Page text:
he doth not resist you—The very patience of the Just one is abused by the wicked as an incentive to boldness in violent persecution, as if they may do as they please with impunity. God doth "resist the proud" (Jas 4:6); but Jesus as man, "as a sheep is dumb before the shearers, so He opened not His mouth": so His people are meek under persecution. The day will come when God will resist (literally, "set Himself in array against") His foes and theirs.

Ye have condemned and killed; i.e. procured by your wealth and power the passing unrighteous sentences, and thereby the destruction of the just.

The just; indefinitely and collectively, the just for any just man, viz. such as were innocent and just in comparison of their persecutors.

And he doth not resist you; this notes not only the patience of such in bearing injuries, but their weakness, and being destitute of human help against their adversaries’ power.

Ye have condemned and killed the just,.... Meaning not Christ, the Just One, as some have thought; whom the Jewish sanhedrim condemned as guilty of death, and got the sentence passed upon him, and him to be crucified by Pontius Pilate, on the day of slaughter, at the time of the passover, as some connect the last clause of the preceding verse with this; since the apostle is not writing to the Jerusalem Jews, nor to unbelievers, but to professors of religion; though he might say they did it, because their nation did it: but rather this is to be understood of the poor saints, who were just, through the imputation of Christ's righteousness to them, and lived soberly, righteously, and godly, and were harmless and inoffensive in their conversation: who were evil spoken of, censured, and judged, and condemned in a rash and uncharitable manner by their brethren; or were drawn to the judgment seats by the rich, who obtained a judicial process against them, and procured a sentence of condemnation to pass upon them unrighteously; and who killed them, by taking away their good names from them, and by withholding from them their supplies of life, the fruit of their own labour, whereby their lives were embittered and made miserable:

and he doth not resist you; it being neither in his power, nor in his inclination; but takes it patiently, quietly submits, and makes no opposition: or God does not resist you, as yet; he will do it shortly.

Ye have condemned and killed the just; and he doth not resist you.
Jam 5:6. The third sin, the persecution of the just, by which the ungodliness of their disposition is most strongly indicated. By δίκαιος is not meant Christ (Oecumenius,[226] Bede, Grotius, Lange), for, on the one hand, there is nothing in the context to indicate this, and, on the other hand, the present ἈΝΤΙΤΆΣΣΕΤΑΙ, is opposed to it; also, if this were the case, the perfect must be put instead of the aorist, as here only one deed is mentioned, not, as before, a repetition of deeds. Wiesinger, in an unsatisfactory manner, explains ΤῸΝ ΔΊΚΑΙΟΝ by the innocent. Not merely the unjust conduct of the πλούσιοι founded on covetousness is here intended to be described, but the reason of persecution is implied in the expression ΤῸΝ ΔΊΚΑΙΟΝ itself; comp. Wisd. of Song of Solomon 2:12-17; as also 1 John 3:12. The singular is to be taken collectively, and the expression absolutely, as in Jam 5:16. Several expositors assume that the verbs ΚΑΤΕΔΙΚΆΣΑΤΕ, ἘΦΟΝΕΎΣΑΤΕ, are not meant in their literal sense; but evidently without reason. ΚΑΤΕΔΙΚΆΣΑΤΕ shows that here primarily judges are meant; yet the accusers, if these are to be distinguished from them, are not to be considered as excluded, since their accusation points to nothing else than to a sentence of condemnation.[227] The asyndeton sharpens the climax, which is contained in the addition of the second verb to the first. Bouman directs attention to the paronomasia between κατεδικάσατε and δίκαιον.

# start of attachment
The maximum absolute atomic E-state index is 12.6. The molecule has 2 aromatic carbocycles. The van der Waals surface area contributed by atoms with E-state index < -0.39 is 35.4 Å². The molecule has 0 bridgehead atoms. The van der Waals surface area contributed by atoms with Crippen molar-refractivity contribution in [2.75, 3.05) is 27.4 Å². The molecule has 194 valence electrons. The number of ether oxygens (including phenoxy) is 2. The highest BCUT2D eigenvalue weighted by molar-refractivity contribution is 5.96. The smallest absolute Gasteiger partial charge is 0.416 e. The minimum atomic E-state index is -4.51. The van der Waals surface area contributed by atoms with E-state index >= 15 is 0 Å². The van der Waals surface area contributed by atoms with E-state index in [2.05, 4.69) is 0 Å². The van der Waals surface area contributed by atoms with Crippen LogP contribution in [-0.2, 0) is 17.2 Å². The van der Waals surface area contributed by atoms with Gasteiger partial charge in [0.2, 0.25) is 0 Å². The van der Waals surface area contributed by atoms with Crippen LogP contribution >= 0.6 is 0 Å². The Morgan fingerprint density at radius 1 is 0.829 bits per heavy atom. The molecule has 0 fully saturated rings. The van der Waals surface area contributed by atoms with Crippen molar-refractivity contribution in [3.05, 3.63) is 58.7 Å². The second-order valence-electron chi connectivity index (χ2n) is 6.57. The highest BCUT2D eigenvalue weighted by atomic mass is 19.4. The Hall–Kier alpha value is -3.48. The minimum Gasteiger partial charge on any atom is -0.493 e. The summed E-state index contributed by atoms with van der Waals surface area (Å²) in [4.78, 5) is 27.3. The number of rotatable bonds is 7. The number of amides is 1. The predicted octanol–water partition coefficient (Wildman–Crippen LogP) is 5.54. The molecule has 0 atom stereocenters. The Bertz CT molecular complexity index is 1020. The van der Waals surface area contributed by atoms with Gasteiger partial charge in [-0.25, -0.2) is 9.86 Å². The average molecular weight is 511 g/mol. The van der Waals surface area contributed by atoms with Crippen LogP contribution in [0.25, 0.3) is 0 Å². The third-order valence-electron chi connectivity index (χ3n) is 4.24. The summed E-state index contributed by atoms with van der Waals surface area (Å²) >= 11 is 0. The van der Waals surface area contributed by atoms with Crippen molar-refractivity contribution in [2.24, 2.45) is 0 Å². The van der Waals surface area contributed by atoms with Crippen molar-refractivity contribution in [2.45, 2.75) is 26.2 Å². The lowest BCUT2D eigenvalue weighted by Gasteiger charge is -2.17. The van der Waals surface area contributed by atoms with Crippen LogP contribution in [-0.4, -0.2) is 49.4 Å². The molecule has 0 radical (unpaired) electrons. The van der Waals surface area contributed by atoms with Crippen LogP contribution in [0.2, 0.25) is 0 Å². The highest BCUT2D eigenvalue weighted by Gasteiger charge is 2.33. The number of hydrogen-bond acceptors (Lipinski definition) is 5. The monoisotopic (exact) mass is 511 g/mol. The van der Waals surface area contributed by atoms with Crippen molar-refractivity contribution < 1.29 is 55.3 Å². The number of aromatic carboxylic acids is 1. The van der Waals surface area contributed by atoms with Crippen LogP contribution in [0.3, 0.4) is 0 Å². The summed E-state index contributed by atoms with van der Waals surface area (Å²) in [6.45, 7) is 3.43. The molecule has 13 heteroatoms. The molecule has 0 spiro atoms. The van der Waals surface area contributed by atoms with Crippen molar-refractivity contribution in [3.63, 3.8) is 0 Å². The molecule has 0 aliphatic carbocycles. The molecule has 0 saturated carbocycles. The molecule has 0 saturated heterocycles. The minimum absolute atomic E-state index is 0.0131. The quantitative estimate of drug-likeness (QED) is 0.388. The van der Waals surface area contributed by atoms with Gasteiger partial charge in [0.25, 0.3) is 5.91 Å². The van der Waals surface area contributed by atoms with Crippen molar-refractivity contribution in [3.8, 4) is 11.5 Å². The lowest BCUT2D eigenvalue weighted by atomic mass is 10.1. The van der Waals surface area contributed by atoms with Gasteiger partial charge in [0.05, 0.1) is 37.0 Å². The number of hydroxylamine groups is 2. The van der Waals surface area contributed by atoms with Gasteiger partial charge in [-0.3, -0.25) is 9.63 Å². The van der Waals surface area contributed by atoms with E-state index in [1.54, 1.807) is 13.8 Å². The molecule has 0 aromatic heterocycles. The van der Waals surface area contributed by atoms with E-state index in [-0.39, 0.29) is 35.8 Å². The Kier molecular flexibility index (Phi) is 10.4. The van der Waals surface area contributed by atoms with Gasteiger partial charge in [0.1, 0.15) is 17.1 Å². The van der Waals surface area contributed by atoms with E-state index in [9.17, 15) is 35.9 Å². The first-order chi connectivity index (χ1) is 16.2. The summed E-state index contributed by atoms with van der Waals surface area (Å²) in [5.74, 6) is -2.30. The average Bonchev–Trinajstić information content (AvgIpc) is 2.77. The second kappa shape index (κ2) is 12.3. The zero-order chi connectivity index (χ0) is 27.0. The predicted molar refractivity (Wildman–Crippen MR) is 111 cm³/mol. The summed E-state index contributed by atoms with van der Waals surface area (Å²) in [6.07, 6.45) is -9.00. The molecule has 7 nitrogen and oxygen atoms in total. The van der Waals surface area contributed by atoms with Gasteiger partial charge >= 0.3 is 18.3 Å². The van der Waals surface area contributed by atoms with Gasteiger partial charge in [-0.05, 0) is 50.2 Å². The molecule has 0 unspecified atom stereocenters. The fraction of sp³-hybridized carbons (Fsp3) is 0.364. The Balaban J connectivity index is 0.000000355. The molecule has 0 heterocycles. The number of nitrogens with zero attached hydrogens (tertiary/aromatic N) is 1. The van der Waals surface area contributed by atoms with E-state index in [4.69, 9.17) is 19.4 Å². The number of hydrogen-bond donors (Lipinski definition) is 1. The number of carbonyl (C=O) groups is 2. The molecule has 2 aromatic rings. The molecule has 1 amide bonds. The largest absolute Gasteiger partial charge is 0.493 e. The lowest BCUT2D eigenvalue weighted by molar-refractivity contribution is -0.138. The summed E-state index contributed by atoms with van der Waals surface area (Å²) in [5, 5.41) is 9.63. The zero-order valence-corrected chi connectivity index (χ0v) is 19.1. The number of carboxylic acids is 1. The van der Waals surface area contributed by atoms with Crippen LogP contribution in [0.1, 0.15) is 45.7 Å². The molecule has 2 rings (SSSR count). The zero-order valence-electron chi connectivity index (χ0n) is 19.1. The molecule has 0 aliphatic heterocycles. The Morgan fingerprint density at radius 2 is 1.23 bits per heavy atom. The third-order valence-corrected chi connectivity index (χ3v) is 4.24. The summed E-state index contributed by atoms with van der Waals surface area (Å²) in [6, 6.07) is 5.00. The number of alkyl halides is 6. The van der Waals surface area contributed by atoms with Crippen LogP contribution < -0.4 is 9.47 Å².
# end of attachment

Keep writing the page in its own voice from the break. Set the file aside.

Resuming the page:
οὐκ ἀντιτάσσεται] opposes the calm patience of the just to the violence of the wicked: he doth not resist (comp. Acts 18:6; Romans 13:4; Jam 4:6). Schneckenburger: οὐκ ἀντιτ. sine copula et pronomine ponderose additur. The present is explained from the fact that in what goes before not a single instance, but the continued conduct of the rich is described, and opposed to this is placed the similarly continued conduct of the δίκαιοι. Lange, by the reference of τὸν δίκαιον to Christ, misinterprets the force of the present, arbitrarily attributing to the verb the meaning: “He stands no longer in your way; He does not stop you (in the way of death); He suffers you to fill up your measure.”

It is unnecessary to supply in thought ὅς or γάρ; also οὐκ ἀντιτάσσεται is not to be converted into οὐ δύναται ἀντιτάσσεσθαι (Pott). For the correct construction there is no reason, with Bentley, for conjecturing ὁ κύριος instead of οὐ, or, with Benson, to take the sentence as interrogative, and to supply ὁ κύριος. The object of the addition of the clause is not so much the more strongly to mark the violent conduct of the rich, as rather by implication to point to the proximity of the vengeance of God, who interests Himself in the suffering just, as is definitely asserted in the previous verses. With this verse are to be compared, besides the already cited passage in Wis 2:12-17, particularly Amos 2:6-7; Amos 5:12 (καταπατοῦντες δίκαιον), Amos 8:4, which testify for the correctness of the explanation here given.

[226] Oecumenius, indeed, says: ἀναντιῤῥήτως τό, ἐφον. τ. δικ., ἑπὶ τὸν Χριστὸν ἀναφέρεται; but he thinks that James likewise understands by this: τοὺς ἄλλους τοὺς τὰ ὅμοια παρὰ τῶν Ἰοιδαίων παθόντας; and he closes with the remark: ἴσως δε καὶ προφητικῶς τὸ περὶ ἐαυτὸν ὑπεμφαίνει πάθος.

[227] Wiesinger correctly observes that φονεύειν is here not to be explained according to Sir 31:21 : φονεύων τον πλησιον ὁ ἀφαιρούμενος τὴν ἐμβίωσιν; but he maintains without reason that the death of the just is not to be considered as the direct design of the πλούσεοι, but only as the result of their oppressions. Also de Wette thinks that the killing is not to be understood literally, but of extreme violence, deprivation of liberty, and the like. This interpretation is, however, occasioned by the assumption that the rich are Christians.